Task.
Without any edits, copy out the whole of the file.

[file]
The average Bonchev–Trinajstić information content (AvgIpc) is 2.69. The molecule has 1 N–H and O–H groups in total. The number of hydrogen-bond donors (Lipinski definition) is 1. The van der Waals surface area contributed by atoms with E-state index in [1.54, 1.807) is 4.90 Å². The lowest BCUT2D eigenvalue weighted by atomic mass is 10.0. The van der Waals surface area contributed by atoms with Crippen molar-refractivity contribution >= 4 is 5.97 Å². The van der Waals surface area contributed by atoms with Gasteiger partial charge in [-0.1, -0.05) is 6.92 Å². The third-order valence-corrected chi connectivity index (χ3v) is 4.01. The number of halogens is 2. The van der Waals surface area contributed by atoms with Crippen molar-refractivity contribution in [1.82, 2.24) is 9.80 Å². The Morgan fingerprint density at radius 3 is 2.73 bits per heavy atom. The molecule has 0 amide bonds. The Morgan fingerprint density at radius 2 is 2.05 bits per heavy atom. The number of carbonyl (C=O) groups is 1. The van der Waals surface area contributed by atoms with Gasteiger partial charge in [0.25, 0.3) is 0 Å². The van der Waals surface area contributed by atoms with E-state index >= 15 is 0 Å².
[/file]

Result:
The average Bonchev–Trinajstić information content (AvgIpc) is 2.69. The molecule has 1 N–H and O–H groups in total. The number of hydrogen-bond donors (Lipinski definition) is 1. The van der Waals surface area contributed by atoms with E-state index in [1.54, 1.807) is 4.90 Å². The lowest BCUT2D eigenvalue weighted by atomic mass is 10.0. The van der Waals surface area contributed by atoms with Crippen molar-refractivity contribution >= 4 is 5.97 Å². The van der Waals surface area contributed by atoms with Gasteiger partial charge in [-0.1, -0.05) is 6.92 Å². The third-order valence-corrected chi connectivity index (χ3v) is 4.01. The number of halogens is 2. The van der Waals surface area contributed by atoms with Crippen molar-refractivity contribution in [1.82, 2.24) is 9.80 Å². The Morgan fingerprint density at radius 3 is 2.73 bits per heavy atom. The molecule has 0 amide bonds. The Morgan fingerprint density at radius 2 is 2.05 bits per heavy atom. The number of carbonyl (C=O) groups is 1. The van der Waals surface area contributed by atoms with Gasteiger partial charge in [0.25, 0.3) is 0 Å². The van der Waals surface area contributed by atoms with E-state index >= 15 is 0 Å².